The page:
“We tried to make it look like your mum putting on a celebratory show in her living room cabinet,” says Alexandra Cropper, curator of Chess in Shorts – Table Tennis and Growing Up in Jewish Manchester. “Photographs are shown in period frames and we borrowed some props from the theatre to give it a sense of homeliness. We even scoured charity shops for the right kind of picture frames.”
This new exhibition from the Manchester Jewish Museum and staged at the city’s Royal Exchange accompanies the theatre’s current production of The Mighty Walzer, an adaptation of the 1999 novel by award-winning author Howard Jacobson. Set in the world of 1950s Jewish Manchester, the play follows the fortunes of a teenager who progresses from backyard ping pong to championship-level table tennis. It explains why, during the 50s, so many British table tennis champions were Jewish (they had risen through the youth clubs of the UK’s major cities).
Jacobson admits that it’s a semi-autobiographical play. As Simon Bent, the playwright, told Northern Soul earlier this week, “although it’s a fiction based on Howard’s own life, it’s also an attempt to capture a time and a community that flourished 40 or 50 years ago and is now almost completely lost in time”.
So to summarise: it’s real life events filtered by a novelist, filtered again by a playwright, then interpreted by a director and a cast. It left me wondering, how much of what we see on stage is actually authentic?
Enter the Manchester Jewish Museum which has given the production an added legitimacy and authenticity by putting together a small exhibition of objects, photographs, film and music from the era, relating to the themes in the play. This is the resulting Chess in Shorts – Table Tennis and Growing up in Jewish Manchester. To make it more accessible the museum decided to stage it at the Royal Exchange rather than at the site on Cheetham Hill Road.
“The idea of adding some reality to the play sat quite nicely with us as a museum,” says Cropper.
She’s right. The juxtaposition of real museum objects in display cases alongside a stage show works well. Part of its success is that it doesn’t look like a museum exhibition. Using display cases that were already in situ at the Exchange, the curators have put together a moving display.
Looking at these social history objects and photographs, accompanied by period music, is like stepping back into 1950s Manchester. It’s a great way to get in the mood for the performance or to look at during the interval. Parts of the exhibition are by Jacobson himself. He has written some of the panels which appear along one of the walls of the small display space, off the Exchange’s main atrium.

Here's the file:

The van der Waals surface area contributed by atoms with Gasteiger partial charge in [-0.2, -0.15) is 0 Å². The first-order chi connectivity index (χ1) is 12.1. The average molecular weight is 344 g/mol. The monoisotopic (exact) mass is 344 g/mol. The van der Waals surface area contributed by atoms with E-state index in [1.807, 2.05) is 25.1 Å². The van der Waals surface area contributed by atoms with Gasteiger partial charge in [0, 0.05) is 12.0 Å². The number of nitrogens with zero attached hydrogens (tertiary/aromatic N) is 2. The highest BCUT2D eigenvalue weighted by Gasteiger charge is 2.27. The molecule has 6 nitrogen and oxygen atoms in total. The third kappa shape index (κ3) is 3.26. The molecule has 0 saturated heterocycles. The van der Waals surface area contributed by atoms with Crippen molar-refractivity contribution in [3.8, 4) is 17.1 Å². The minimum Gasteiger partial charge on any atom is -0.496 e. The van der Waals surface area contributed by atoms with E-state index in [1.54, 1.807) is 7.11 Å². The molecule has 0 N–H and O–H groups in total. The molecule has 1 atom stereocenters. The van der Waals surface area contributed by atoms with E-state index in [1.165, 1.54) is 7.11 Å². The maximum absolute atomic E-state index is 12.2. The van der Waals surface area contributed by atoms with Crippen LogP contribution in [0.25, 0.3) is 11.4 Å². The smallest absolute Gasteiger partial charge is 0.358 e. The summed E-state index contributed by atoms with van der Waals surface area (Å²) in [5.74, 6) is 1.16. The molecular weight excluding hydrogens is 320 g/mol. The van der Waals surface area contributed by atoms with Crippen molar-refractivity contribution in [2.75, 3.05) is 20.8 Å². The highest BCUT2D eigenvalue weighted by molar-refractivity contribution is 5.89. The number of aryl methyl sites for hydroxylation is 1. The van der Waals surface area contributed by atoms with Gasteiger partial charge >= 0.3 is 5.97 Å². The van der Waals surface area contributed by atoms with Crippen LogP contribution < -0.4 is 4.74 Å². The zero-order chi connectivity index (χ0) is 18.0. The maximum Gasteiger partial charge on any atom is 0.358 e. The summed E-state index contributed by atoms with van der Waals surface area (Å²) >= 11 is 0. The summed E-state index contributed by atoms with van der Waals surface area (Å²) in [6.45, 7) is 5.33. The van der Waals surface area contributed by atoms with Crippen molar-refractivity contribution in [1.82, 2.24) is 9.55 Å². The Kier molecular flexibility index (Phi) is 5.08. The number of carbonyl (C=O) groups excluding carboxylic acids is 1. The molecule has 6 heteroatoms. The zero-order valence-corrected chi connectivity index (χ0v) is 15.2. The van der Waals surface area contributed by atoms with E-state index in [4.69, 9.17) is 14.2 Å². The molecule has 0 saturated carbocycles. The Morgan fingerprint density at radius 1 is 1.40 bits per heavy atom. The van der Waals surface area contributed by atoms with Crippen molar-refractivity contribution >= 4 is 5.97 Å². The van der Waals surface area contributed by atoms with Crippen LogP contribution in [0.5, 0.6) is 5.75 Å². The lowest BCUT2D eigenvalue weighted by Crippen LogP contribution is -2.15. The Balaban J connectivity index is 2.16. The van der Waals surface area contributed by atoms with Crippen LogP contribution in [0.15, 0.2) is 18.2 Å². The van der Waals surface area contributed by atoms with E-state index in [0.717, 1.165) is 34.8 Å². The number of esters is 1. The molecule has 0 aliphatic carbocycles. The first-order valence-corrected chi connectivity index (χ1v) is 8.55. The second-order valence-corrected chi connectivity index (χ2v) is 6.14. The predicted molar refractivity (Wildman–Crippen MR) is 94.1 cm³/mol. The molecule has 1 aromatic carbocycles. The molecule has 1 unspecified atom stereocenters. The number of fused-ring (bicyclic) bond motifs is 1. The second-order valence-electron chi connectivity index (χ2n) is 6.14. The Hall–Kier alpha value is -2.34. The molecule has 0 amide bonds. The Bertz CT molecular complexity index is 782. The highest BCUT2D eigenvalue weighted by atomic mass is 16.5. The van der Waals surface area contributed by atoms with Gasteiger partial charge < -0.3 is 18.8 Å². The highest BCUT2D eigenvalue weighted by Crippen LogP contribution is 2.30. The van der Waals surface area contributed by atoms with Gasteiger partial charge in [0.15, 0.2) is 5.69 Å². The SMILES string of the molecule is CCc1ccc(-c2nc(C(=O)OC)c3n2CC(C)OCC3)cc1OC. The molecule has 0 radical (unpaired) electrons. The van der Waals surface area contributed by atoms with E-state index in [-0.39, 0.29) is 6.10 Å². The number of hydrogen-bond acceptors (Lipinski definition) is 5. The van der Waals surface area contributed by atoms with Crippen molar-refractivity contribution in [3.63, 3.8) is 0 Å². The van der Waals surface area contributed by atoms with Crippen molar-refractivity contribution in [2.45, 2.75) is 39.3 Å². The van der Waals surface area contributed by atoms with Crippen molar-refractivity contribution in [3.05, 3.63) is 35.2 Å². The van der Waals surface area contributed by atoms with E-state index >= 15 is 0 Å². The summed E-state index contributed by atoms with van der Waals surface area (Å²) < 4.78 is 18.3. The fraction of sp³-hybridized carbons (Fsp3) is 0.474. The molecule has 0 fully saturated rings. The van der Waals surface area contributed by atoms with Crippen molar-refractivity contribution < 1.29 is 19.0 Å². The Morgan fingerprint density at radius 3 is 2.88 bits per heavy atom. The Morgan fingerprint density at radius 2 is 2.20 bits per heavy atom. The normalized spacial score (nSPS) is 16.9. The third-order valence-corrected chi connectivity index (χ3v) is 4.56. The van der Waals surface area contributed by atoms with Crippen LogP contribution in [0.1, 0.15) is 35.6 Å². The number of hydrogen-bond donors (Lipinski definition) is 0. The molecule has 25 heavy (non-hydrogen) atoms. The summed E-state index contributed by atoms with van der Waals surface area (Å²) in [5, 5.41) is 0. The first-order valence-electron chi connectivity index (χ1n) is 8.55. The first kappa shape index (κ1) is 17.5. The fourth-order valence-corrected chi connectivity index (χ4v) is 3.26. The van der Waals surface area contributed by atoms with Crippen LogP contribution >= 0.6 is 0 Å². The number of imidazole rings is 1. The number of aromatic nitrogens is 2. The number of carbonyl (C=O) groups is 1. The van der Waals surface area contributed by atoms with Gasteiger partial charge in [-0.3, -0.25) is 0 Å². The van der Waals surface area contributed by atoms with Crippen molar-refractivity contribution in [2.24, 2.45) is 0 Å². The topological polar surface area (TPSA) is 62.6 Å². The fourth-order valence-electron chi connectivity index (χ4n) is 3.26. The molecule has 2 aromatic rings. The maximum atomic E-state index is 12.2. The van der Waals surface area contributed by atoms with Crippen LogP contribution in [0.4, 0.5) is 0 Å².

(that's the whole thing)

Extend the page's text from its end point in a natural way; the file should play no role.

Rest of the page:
In recent years, museums have realised that when it comes to writing text to go on public display, they don’t need very much.
Cropper says: “It goes against my curatorial training. I know that less is more and we prefer to use shorter pieces of text usually, but in this case we ended up putting all his words on the wall.”
She’s completely right to do so. I would normally be put off by so much museum text, but when it comes from an award-winning writer, perhaps it doesn’t matter that much. He’s good at telling stories, after all. Plus, it’s been thoughtfully designed so as to make it understandable and digestible.
Jacobson’s words are supported by objects from the museum’s collections, along with items he has loaned out. Look for his original table tennis bat along with his green hardback copy of Dr Jekyll and Mr Hyde – which he used to play ping pong before he got his first bat.
Some might see this as a niche exhibition. But you don’t need to be a Jewish, ping pong-playing baby boomer to enjoy looking at these objects. There’s a range of material on display, relevant to people from all ages and walks of life. Music, recreation, food, newspaper cuttings and local history are all brought together in at atmospheric exhibition, echoing an era in Manchester’s history.
There’s also a table tennis table for anyone who fancies having a go themselves, and it’s not just for kids.
While the ping pong table in the exhibition was waiting to be installed it was stored at Manchester Jewish Museum. Cropper says that “some of our older volunteers, who remember the time the play is set, have been having a go. And it turns out despite their age, they’ve still got all the trick shots.”
In addition to the exhibition, the museum has created four guided city walks around highlights of 1950s Jewish Manchester, programmed to take place before some of the matinee performances, adding another element to the experience. There’s also a Q&A session with Howard Jacobson on July 11.
Manchester Jewish Museum is part way through applying to the Heritage Lottery Fund for support to expand both its physical building and the public programme. This exhibition is a great example of a museum reaching out to a new community and a new public. From its modest base in an old synagogue near Victoria station, the museum is seeking to grow visitor numbers and its relevance to people’s lives. Taking objects to a theatre for a new audience to see them is a great way to do that.
By Steve Slack
Photos courtesy of the Manchester Jewish Museum
The Mighty Walzer runs at Manchester’s Royal Exchange until July 30, 2016 and the exhibition continues until the end of August 2016
To read Northern Soul’s interview with Howard Jacobson, click here